Retain or tolerate the risk
Unless there are statutory, regulatory or policy imperatives, organisations always have an option of doing nothing, of tolerating a risk. However, it is important that this is the result of a positive decision rather than an outcome that arises by default.
Bow tie analysis for identifying control gaps
We often use bow-tie analysis to help our clients identify possible risk treatment options based on control gaps. For example, where a cause or an impact has no corresponding control, an option to address the gap may be worthwhile.
Cost benefit analysis
The primary consideration for most risks is whether the risk can be further treated in a way that is reasonable and cost effective. In general this involves thinking about:
- Whether the risk is being controlled to a level that is reasonably achievable
- Whether it would be cost-effective to treat the risk further
- The organisation’s willingness to tolerate risks of that kind.
Determining the cost effectiveness of further treatment involves the application of cost benefit analysis. This should compare the all the advantages (all the benefits and ancillary benefits) with all the disadvantages (all the costs and ancillary costs) of each option. If most of the advantages or the disadvantages are unlikely to be experienced within the first year or so, and if the advantages and disadvantages can be quantified, then it may be necessary to discount them to allow the assessment to be made ‘in today’s money’.
We help our clients identify possible options for risk treatment and then test each of these using cost benefit analysis.
Risk treatment strategy
It is usually not cost-effective or even desirable to implement all possible risk treatment options. It is, however, necessary to choose, prioritise and implement the most appropriate combination of risk treatments. Treatment options, or more usually combinations of options, are selected by considering advantages and disadvantages, effectiveness and other criteria of relevance to the organization. Factors such as legal, social, political and economic considerations may also need to be taken into account. In particular, different criteria may be used when developing treatment options for risks that have safety impacts.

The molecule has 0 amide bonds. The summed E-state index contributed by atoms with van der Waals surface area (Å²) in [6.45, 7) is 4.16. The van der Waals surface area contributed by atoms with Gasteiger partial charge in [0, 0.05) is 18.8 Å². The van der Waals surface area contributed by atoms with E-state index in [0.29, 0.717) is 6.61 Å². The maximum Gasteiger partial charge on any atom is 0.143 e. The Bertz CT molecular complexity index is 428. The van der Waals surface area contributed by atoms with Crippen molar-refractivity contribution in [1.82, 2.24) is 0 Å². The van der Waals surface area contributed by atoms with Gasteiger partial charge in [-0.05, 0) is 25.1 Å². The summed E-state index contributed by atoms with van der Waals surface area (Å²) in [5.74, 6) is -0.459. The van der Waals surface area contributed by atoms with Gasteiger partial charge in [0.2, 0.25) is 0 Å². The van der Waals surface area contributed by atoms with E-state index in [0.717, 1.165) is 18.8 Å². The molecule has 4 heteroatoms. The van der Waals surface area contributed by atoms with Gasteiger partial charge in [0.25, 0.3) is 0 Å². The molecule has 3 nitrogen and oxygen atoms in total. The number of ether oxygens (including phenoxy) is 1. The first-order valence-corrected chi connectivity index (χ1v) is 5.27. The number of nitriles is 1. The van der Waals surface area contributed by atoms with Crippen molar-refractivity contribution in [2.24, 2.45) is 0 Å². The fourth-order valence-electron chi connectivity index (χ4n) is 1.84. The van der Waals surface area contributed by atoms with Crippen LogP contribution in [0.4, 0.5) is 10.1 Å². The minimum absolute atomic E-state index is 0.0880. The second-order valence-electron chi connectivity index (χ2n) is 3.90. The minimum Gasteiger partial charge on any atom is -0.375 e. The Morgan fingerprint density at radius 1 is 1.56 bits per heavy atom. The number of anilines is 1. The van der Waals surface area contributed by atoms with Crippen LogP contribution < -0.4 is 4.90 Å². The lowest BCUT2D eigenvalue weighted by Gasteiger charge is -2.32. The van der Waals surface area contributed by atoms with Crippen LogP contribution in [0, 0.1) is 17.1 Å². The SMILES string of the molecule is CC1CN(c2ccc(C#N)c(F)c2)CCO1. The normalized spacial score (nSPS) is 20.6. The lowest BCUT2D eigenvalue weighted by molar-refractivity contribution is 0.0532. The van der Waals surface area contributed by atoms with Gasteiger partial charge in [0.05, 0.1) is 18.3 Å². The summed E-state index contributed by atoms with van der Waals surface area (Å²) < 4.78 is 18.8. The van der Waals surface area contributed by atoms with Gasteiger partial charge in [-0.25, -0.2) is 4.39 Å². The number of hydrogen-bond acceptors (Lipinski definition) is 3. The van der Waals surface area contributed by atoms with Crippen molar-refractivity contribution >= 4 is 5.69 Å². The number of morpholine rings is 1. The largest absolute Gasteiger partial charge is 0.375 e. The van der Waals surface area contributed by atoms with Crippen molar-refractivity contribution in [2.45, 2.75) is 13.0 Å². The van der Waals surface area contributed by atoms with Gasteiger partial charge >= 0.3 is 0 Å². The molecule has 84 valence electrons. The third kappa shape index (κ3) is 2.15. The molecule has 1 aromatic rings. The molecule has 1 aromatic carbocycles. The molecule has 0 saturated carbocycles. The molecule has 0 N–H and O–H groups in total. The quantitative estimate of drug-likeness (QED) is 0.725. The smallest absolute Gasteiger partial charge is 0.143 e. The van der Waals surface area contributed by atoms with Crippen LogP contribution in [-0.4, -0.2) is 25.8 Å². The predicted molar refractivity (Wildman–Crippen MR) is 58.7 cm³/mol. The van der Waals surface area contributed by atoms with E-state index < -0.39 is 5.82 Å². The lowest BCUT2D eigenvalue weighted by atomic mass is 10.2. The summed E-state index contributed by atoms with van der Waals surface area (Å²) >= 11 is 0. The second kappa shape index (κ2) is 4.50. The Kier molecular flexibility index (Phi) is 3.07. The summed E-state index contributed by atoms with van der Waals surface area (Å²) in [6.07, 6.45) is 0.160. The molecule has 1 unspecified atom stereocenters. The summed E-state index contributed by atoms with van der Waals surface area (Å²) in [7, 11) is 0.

Treatment of individual risks should be part of an overall treatment strategy rather than being addressed in isolation. Having a clear understanding of a complete treatment strategy is important to ensure that critical dependencies and linkages are not compromised and to ensure the use of resources and budgets is efficient. For this reason development of an overall treatment strategy should be a top-down process, driven jointly by the need to achieve objectives and satisfy organizational and budgetary constraints while controlling uncertainty to the extent that is desirable.
We advise our clients to be flexible and consult broadly about risk treatment with stakeholders as well as with peers and specialists. Many treatments need to be acceptable to stakeholders or those who are involved in implementation if they are to be effective and sustainable.
Risk treatment plans
We help our clients generate and record potential options for risk treatment using simple templates. For each option, the benefits or advantages and the costs or disadvantages are discussed and recorded, and a decision is noted in the final column. The decision is either ‘yes’ because the risk treatment option adds value to the organisation (the advantages outweigh the disadvantages), or ‘no’ because it is not. If the evaluation in inconclusive, a ‘maybe’ is recorded and more detailed benefit-cost analysis may be required.
All those options marked ‘yes’ go ahead as risk treatment measures and plans are developed for their implementation.